Comfortably Numbed (Part One)

It’s been a while now, but the fact that being a nerd is somehow acceptable is starting to filter into the consciousness of the Anglosphere. Most English-speaking cultures, pop or otherwise, are warming up to those among them for whom a wedgie might once have been a daily occurrance. And with good reason; being smart is sexy again. Person of Interest, while it certainly has some action elements, is a very cerebral show that gets its biggest thrills when the protagonists are unable to just blast their way out of a situation. And while it’s mostly a personal observance, I’ve found that more people gave the show a chance because of Michael Emerson than Jim Caviezel. Emerson’s most famous prior role was the conniving and dangerously smart Ben Linus from Lost.

Simon Pegg summed it up pretty well: “It’s okay to be a geek.” But I’m sure there’s a lot of resistance to the thought, especially from folks who have said in as many words that being a geek is a serious liability. To those people, geeks express uncomfortable enthusiasm for their hobbies in situations and ways that are completely inappropriate. The “correct” thing to express that kind of enjoyment over is something that fosters absolutely no enjoyment in the minds of the individuals who stand accused. It frankly doesn’t matter what. It boils down to the fact that people like different stuff.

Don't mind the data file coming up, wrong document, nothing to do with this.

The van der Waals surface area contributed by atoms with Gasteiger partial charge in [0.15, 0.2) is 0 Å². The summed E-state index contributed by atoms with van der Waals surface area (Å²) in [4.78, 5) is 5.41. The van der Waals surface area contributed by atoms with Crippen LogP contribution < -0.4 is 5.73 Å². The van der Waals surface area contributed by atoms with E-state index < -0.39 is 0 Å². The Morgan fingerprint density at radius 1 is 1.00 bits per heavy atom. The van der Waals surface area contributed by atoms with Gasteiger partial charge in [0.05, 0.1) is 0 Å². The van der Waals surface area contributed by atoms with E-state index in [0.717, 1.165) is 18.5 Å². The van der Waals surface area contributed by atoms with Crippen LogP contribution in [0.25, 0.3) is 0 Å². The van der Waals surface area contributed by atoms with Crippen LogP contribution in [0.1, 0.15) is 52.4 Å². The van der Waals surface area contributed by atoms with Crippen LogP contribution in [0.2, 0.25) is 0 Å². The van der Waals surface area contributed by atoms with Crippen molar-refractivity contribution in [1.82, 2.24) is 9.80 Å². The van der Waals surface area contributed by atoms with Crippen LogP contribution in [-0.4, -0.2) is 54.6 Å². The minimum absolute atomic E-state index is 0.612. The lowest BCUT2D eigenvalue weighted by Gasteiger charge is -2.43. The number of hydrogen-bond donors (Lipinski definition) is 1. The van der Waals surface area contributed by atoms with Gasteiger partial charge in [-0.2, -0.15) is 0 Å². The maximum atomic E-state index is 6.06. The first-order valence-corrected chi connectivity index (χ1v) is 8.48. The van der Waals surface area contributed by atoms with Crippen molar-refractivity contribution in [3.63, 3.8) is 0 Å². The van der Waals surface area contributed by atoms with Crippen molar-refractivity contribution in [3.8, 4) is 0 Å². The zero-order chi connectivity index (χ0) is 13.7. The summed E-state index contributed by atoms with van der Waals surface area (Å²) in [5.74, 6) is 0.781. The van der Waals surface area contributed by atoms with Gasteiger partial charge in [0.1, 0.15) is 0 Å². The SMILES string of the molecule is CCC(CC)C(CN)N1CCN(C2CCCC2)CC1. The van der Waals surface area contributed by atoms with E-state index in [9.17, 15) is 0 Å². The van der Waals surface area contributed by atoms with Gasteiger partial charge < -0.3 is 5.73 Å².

Can you tell me what is more acceptable about having a piece of sports memorabilia on your desk at work than having, say, a model of a starship? If someone wants to put up a wallpaper of a forest painting on their computer, why is the fact that the person in the painting dressed as an archer suddenly more offensive than if the same person were dressed in, say, American Revolution-era clothing? What materially is the difference between liking “mainstream” hobbies and liking something different?

There is none. The individual who told me that being a geek was “wrong” would probably have the same problem with anyone taking admiration of a sports team to an excessive degree. That person’s point, near as I can tell, was actually that the threshold for “acceptable public enthusiasm” for something seldom seen is far, far lower than a more common one.

It’s funny to me how, as we get more and more connected, the concept of “something seldom seen” is, itself, becoming seldom seen.